I know we’ve barely gotten started with the Quilt Market blitz, but let’s take a moment, shall we, to sit down to take a breather with the lovely miss Elizabeth Hartman of Oh Fransson!. I have always loved her approach to quiltmaking. I think of it as a very modern, clean, graphic approach to the aesthetic of vintage quilts from the mid-1900s — simple, unfussy arrangements of colorful prints set off by solid backgrounds. This approach really lets the prints shine, and for fabric lovers/collectors, it’s a great way to honor and preserve one’s “archives.” It’s also a great approach for beginners. Elizabeth’s debut book, The Practical Guide to Patchwork: New Basics for the Modern Quiltmaker is THE perfect manual for the sewist interested in taking up quilting for the first time. Quilters with some experience under their belt will find four intermediate-level patterns, and everyone will be inspired by her eye for design and the way she juxtaposes prints.
For her blog tour stop on True Up today, of course I had to ask Elizabeth all about her fabric stash! Stay tuned till the end for a chance to win a copy of the book and the bundle of fat eights featured in the interview.
How do you choose fabric?
My only rule is that I use what I like. I usually go into a fabric store looking for inspiration, or looking for a very specific type of fabric. If I don’t fall in love with something in that store, I’m happy to keep looking. One of my favorite recent fabric discoveries is this orange and blue print (above) by Nancy Mahoney from her Nellie’s Garden collection for P&B. I just love the colors!
How do you combine fabric?
I rarely start pulling fabrics together until I have some idea what kind of composition I want to create. I know that some people wait until the end to choose sashing, but it’s one of the first decisions I make. I find that thinking of the sashing as a background onto which the block fabrics will be placed helps to focus my selections. Once I know what direction I want to go, I start pulling fabric out of my bins and making little audition stacks on my work table to see what I like together. It’s often a messy process! If I’m in a store, I try to stack up bolts of fabric to get the same effect. The above photo shows a selection I put together of print and solid fabrics, featuring the same Nellie’s Garden print.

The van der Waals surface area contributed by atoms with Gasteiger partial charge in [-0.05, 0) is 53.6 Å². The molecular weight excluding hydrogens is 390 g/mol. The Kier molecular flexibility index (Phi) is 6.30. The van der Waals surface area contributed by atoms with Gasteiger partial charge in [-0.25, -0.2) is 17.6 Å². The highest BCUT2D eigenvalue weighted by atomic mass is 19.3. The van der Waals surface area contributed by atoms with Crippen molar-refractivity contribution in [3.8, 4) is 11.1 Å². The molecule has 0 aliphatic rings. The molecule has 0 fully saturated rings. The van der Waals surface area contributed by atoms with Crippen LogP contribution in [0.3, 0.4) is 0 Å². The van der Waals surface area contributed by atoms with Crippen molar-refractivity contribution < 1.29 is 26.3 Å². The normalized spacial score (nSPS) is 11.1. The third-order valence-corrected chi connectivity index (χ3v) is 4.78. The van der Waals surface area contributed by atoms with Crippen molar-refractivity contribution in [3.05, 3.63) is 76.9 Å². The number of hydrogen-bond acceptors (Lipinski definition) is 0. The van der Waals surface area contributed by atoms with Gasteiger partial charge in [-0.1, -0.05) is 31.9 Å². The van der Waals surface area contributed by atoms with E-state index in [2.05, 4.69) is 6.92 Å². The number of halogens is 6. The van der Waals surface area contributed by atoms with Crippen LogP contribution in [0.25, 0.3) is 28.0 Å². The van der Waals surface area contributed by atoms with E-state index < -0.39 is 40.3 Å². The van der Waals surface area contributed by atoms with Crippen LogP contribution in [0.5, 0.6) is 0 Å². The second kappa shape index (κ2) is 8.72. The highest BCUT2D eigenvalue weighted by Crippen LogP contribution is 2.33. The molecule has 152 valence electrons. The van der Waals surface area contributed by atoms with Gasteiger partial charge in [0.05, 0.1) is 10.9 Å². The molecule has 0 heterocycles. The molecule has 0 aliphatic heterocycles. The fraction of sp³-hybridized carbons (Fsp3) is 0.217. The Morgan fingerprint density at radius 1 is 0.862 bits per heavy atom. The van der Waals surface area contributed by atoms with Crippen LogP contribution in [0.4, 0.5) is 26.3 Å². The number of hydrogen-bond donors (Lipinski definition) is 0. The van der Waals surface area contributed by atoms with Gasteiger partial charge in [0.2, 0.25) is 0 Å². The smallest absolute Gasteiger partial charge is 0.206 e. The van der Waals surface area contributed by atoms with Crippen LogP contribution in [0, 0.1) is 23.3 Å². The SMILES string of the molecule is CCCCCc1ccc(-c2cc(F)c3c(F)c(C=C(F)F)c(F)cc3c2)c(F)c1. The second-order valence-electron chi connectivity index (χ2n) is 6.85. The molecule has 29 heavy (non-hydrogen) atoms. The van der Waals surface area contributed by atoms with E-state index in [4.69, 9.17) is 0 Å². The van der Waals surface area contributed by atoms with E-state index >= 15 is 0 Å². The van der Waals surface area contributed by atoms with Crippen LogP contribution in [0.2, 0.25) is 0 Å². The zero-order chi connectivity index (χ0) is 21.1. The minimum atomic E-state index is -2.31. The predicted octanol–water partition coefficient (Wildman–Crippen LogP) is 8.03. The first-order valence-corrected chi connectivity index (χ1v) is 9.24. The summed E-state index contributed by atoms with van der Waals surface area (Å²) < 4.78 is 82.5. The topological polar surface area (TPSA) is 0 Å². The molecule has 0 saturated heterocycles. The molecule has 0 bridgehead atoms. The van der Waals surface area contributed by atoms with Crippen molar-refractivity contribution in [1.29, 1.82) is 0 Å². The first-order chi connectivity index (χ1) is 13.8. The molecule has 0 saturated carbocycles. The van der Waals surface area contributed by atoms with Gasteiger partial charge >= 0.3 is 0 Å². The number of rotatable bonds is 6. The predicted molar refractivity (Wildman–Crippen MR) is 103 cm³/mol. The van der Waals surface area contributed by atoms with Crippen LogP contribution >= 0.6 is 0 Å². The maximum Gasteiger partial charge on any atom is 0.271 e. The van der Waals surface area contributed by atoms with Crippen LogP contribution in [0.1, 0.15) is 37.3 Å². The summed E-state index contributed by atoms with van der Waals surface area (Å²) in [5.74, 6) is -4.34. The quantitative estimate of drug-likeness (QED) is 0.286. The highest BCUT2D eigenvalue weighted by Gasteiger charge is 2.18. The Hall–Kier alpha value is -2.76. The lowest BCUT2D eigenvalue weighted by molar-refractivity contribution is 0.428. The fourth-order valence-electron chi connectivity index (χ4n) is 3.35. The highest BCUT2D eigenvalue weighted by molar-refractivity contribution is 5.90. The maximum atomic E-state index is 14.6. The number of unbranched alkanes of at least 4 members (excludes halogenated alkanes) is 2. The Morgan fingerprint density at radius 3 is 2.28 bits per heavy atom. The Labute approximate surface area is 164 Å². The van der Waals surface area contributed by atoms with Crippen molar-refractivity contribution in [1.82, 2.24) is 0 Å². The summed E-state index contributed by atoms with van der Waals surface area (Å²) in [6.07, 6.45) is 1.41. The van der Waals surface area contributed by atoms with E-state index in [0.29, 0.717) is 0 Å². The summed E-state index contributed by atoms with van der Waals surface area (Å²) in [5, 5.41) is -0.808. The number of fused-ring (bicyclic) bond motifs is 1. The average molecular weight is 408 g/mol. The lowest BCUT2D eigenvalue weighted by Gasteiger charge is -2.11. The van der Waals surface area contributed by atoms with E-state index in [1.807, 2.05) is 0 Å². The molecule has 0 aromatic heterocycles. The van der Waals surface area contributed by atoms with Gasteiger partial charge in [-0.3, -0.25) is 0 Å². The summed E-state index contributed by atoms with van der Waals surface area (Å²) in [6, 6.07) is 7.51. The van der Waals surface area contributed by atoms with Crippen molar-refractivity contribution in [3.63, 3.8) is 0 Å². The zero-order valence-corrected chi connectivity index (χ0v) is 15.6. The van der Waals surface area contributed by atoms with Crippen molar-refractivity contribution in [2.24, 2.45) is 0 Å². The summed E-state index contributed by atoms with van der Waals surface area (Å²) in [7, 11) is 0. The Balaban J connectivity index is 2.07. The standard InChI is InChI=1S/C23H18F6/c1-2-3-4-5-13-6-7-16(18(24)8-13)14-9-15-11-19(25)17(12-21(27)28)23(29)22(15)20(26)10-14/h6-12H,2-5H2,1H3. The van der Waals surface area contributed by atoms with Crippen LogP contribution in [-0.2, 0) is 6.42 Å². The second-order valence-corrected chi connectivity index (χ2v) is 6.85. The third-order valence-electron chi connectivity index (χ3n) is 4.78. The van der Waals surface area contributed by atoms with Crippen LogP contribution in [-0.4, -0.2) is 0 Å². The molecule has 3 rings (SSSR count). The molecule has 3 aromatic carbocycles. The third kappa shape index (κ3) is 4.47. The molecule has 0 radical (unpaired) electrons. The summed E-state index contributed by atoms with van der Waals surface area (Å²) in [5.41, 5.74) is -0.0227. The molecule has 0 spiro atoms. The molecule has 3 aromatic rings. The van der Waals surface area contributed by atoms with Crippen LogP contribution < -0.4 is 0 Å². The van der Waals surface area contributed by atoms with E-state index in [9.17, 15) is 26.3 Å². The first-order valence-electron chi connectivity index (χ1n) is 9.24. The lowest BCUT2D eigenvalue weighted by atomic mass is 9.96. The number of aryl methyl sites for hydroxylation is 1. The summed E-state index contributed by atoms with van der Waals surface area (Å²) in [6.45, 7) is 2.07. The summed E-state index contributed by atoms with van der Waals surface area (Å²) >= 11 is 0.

How do you store fabric?
I have almost equal amounts of print and solid fabrics, which I keep separate. Within each group, I store each color in a different clear plastic bin. I also have bins for my vintage linens, silks, and anything else that doesn’t quite fit into the monochromatic print and solid bins. I love having each type (e.g., red solids or yellow prints) in a different container that I can move to my work table and then put back when I’m finished. I usually have a “to be filed” pile of fabric going and, when it gets truly out of control, I’ll stop and sort everything back into its proper bin.
How do you treat fabric?
I used to be very fastidious about pre-washing all of my quilting fabric, but I’ve gradually stopped. I use so much fabric and make so many quilts that it got to the point that I was feeling really guilty about how much water I was using! My personal experience with skipping pre-washing when using quality quilting fabric has been very good. I wash my finished quilts in cold water on gentle cycle and it’s been years since I’ve had an issue with bleeding, even though I so often combine white and dark colors.
Having said that, I encourage anyone choosing to skip pre-washing to consider it a calculated risk. I’ve found that what I do works well for me, with the materials I use, but pre-washing is really the only way to know for sure whether a fabric will do something strange in the wash! Additionally, if you’re concerned about residual chemicals from the printing process, pre-washing is a good way to get rid of them.
Thanks so much, Elizabeth … we wish you much success with this terrific book! For your chance to win a copy of The Practical Guide to Patchwork and the blue and orange fat eighths bundle above, just leave a comment on this post. Comments will close and a winner will be drawn next Thursday, November 11, around noon central U.S. time. Good luck and happy quilting!